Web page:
My wife and I toured our first Cunard ship, the Caronia, in New York City on August 23rd. What follows is my impression of the cruise ship.
My wife and I toured Cunard's Caronia on Thursday, August 23rd, through the Steam Ship Historical Society. This is the first Cunard ship that we've been aboard, and the first ship built before 1990 that my wife has been aboard.
Particulars: At this point in time Cunard has but two ships: the QE2 and the Caronia. Since Cunard has done a wonderful and succinct job of detailing the Caronia's particulars I'll copy and paste them below:
Built by Swan Hunter
Shipbuilders, Newcastle-Upon-Tyne in 1973 for Norwegian America Line
Registered: Great Britain
Cost: $40 million
Gross Tonnage: 24,492 tons
Length: 191 meters (627 feet)
Width: 25 meters (82 feet)
Draught: 8.25 meters (27
Cruising Speed: 20 knots (max)
Formerly Vistafjord, Cunard Line's 24,492-ton Caronia is a classic liner with an Old World charm and a hospitable British style that are reminiscent of Europe's finest hotels. She offers a luxurious way of discovering the world and is an excellent choice for travelers who are not attracted to the glitter and glitz of the newer crop of mega-ships.
Caronia is noted not only for a
relaxing atmosphere and excellent service, but also for the high ratio of repeat guests, with over 50 percent having cruised with Cunard.
Caronia underwent a $5 million
refurbishment in December 1999 to better identify the classic character of this grand liner and marry her with the proud 161-year heritage of Cunard. She was renamed and reflagged to Great Britain in a ceremony at Liverpool, England. The name Caronia has graced two prior Cunard liners, most recently the famous "Green Goddess" which was launched in 1949.
Basically, I agree with the sum-up. But what is Old World Charm? What I identify as charming about this vessel is the overall size of the ship, the comfort of the appointments in the sense that they seem not made to impress but made to feel comfortable within, the sense that areas are sectioned off to invite people to converse and mingle yet still accommodate those that wish to find there space to enjoy solitary activities. There is limited use of marble and other brightwork on this ship and more use of wood, wallpaper, and upscale appointments that make the ship feel comfortably upscale.
An interesting thing about this ship is although the ship is small, some of the public rooms, mostly on the veranda deck of the ship (which does not mean balconies in this case) are quite large. There is a single seating dining room, the Franconia Dining Room, all on one deck level, that is easily larger than any dining room on the Grand Princess. The single seating is at 7:30 PM, the dining room is done in light colors and medium greens, with a few crystal like sconces and chandeliers set about. There's plenty seats for two, and a good amount of space between tables, and plenty of windows. The windows on this ship are mostly tall
with a fairly narrow width - typical of ships of this vintage. It's fairly garden-like in its ambiance, and like most of the ship, brightwork is limited and strategically placed, making it very effective in its use. You know you are on a luxury ship due to the type of silverware used, china, presentation, dress of the wait staff. It is located midship on the upper deck, which is actually the same deck of entry of the ship.
The other very large room is the ballroom, located on the Veranda deck. The ballroom is easily, and considerably, larger than Celebrity's Rendezvous lounge or nightclubs of any of their ships, and has a very large, rectangular shaped, dance floor, which, I think, could accommodate 20 or so couples, even more. Another room that proves less is more. A wood paneled room, there are few colors used, rich burgundy for the bench seating and gold with a swirl pattern for the tub seats. The seating is set around the dance floor which is pretty much in the center of the room, towards the front. The center ceiling area (ceiling treatment
seems so much more interesting on the older ships than the newer ones) use, only in this area, small circular illumination with a subtle gold tinge in their middles. There are lamps used on the side wall posts between windows and sections, wonderfully warm lighting and colors make this room comfortable and not in the least bit ostentatious (no area of the Caronia is ostentatious). During our tour this room was used as a buffet for elegant tea, the glasses were arranged in a triangle shape, much in the way pool balls are racked. The rest of the presentation was just as elegant.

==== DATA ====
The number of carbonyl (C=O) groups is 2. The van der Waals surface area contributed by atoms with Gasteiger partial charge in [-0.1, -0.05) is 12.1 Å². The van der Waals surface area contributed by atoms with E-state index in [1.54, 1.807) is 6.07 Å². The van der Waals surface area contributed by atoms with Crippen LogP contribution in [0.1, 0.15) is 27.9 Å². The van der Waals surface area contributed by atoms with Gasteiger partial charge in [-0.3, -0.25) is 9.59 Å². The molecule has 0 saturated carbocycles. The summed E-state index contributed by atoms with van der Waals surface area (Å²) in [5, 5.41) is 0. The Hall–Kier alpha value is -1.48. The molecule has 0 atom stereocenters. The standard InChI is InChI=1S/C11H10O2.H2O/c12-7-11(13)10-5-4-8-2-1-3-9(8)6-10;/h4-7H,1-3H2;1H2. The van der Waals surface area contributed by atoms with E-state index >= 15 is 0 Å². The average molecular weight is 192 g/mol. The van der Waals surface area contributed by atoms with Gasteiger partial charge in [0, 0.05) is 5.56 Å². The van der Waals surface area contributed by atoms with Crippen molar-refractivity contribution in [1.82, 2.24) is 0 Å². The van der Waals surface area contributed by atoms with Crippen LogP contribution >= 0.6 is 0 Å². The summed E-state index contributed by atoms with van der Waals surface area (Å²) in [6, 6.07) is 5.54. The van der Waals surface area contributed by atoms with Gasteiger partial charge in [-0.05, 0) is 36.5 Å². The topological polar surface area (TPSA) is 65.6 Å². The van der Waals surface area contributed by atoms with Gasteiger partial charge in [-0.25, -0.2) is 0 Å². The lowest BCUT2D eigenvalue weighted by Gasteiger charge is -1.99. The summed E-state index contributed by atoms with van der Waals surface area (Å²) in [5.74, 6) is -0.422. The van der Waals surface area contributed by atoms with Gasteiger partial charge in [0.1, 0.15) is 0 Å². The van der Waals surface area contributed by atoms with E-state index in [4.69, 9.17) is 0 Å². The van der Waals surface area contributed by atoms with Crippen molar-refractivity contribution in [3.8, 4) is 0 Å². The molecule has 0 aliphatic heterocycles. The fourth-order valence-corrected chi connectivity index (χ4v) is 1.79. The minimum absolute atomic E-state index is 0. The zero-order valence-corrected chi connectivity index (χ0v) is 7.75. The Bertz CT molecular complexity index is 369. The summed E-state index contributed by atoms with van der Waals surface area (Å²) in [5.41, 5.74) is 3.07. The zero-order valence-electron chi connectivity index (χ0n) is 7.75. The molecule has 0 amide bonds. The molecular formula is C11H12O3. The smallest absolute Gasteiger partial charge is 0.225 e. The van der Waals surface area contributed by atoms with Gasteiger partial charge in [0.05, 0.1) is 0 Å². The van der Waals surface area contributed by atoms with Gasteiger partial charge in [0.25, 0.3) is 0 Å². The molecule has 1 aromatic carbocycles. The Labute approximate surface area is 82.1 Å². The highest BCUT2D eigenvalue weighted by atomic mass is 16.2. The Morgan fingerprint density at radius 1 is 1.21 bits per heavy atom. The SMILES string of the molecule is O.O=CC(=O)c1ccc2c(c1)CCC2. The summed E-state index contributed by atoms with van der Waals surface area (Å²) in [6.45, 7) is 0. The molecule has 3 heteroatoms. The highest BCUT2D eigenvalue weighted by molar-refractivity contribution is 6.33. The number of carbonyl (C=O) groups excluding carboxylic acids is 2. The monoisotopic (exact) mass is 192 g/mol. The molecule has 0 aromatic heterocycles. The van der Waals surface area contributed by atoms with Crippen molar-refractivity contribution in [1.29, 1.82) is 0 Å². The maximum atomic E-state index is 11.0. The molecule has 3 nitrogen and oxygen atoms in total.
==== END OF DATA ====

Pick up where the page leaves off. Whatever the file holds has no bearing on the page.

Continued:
The other room that was large for the ship, and about the same size as an observation lounge on a Holland America Statendam class ship, but narrower, was the Garden Lounge. This room is circular and placed at the bow of the ship. What makes it wonderful is that it is literally behind the bow of the ship and the front of the room is at an incline due to the ship's shear. The room has a Garden feel to it, a lighter version of the treatment of the Restaurant. The sconces and chandeliers are similar to those in the restaurant, but not identical. There are lovely mosaics
and tiles on the table, and well cared for brass lamps that continue onto the next room. The room also has a fairly large oval shaped dance floor. There's also etched glass and plants. The seats are wide with padded armrests and covered with light green and light colored patterned fabrics. Their frames are white. This is a wonderfully relaxing room.
Nostalgia and memorabilia: the ship is fill with pictures, most of which are black and white, of rooms of previous Cunard ships, including the previous Caronia.
Other public areas: The casino is quite small, wood paneled and also with red suede walls in one area. The library has tufted seating and a gentleman's feel to it. It has lovely dark stained wood cabinet detailed with arches. There is a medium sized one level movie theater. There, of course, is no great lobby or atrium. The spa/indoor pool is on a lower deck. Alternate dining is in the upper level of the Picadilly Club. It is called Tivoli Dining and it is a quite upscale specialty dining that
fits less than 40 people. Pax can only dine once per cruise in this dining setting. Table side service, fine wine, personalized
entertainment, all of this is part of this specialty dining.
Staterooms: there is such a variety of staterooms in the Caronia. Most of them are a comfortable size. Most notable are the suites in the front of the ship, one of which has a verandah with French doors. The bathrooms are well stocked with plenty amenities. The duvets are a luxurious cream/peach color. The beds have a feather layer. There is plenty of storage in medium stained wood cabinets and closets. There are some very elaborate duplex suites. There are two suites with private verandahs. The lido area is mostly outside, the indoor area is right outside of the Ballroom
and it features nautical blue and white seating with wood flooring and roped poles. There is a small pool by the front of the aft decking. The Caronia has golf putting, shuffleboard and table tennis located right by her funnel.